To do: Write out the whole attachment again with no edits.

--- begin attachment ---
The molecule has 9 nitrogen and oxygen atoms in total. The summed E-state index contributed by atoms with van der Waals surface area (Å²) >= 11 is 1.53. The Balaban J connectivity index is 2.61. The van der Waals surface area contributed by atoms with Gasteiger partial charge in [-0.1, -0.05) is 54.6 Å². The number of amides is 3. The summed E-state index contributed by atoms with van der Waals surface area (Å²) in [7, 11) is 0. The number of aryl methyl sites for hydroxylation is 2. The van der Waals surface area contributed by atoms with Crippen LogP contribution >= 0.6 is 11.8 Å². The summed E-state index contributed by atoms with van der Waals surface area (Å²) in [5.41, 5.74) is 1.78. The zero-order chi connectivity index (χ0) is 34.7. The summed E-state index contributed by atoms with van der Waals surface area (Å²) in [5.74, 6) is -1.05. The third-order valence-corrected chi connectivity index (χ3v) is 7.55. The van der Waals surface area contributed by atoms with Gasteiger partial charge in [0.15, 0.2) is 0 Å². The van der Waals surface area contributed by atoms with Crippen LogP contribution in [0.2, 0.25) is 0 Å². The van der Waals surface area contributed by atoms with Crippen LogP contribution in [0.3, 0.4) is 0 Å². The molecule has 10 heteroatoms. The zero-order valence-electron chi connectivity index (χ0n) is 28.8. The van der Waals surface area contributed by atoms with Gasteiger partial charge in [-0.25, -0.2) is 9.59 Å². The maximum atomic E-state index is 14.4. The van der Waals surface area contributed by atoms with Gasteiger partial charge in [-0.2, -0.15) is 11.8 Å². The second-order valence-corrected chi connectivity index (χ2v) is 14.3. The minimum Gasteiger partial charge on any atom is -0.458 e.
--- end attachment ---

The molecule has 9 nitrogen and oxygen atoms in total. The summed E-state index contributed by atoms with van der Waals surface area (Å²) >= 11 is 1.53. The Balaban J connectivity index is 2.61. The van der Waals surface area contributed by atoms with Gasteiger partial charge in [-0.1, -0.05) is 54.6 Å². The number of amides is 3. The summed E-state index contributed by atoms with van der Waals surface area (Å²) in [7, 11) is 0. The number of aryl methyl sites for hydroxylation is 2. The van der Waals surface area contributed by atoms with Crippen LogP contribution >= 0.6 is 11.8 Å². The summed E-state index contributed by atoms with van der Waals surface area (Å²) in [5.41, 5.74) is 1.78. The zero-order chi connectivity index (χ0) is 34.7. The summed E-state index contributed by atoms with van der Waals surface area (Å²) in [5.74, 6) is -1.05. The third-order valence-corrected chi connectivity index (χ3v) is 7.55. The van der Waals surface area contributed by atoms with Gasteiger partial charge in [0.15, 0.2) is 0 Å². The van der Waals surface area contributed by atoms with Crippen LogP contribution in [0.2, 0.25) is 0 Å². The van der Waals surface area contributed by atoms with Crippen LogP contribution in [0.3, 0.4) is 0 Å². The molecule has 10 heteroatoms. The zero-order valence-electron chi connectivity index (χ0n) is 28.8. The van der Waals surface area contributed by atoms with Gasteiger partial charge in [-0.25, -0.2) is 9.59 Å². The maximum atomic E-state index is 14.4. The van der Waals surface area contributed by atoms with Gasteiger partial charge in [-0.2, -0.15) is 11.8 Å². The second-order valence-corrected chi connectivity index (χ2v) is 14.3. The minimum Gasteiger partial charge on any atom is -0.458 e.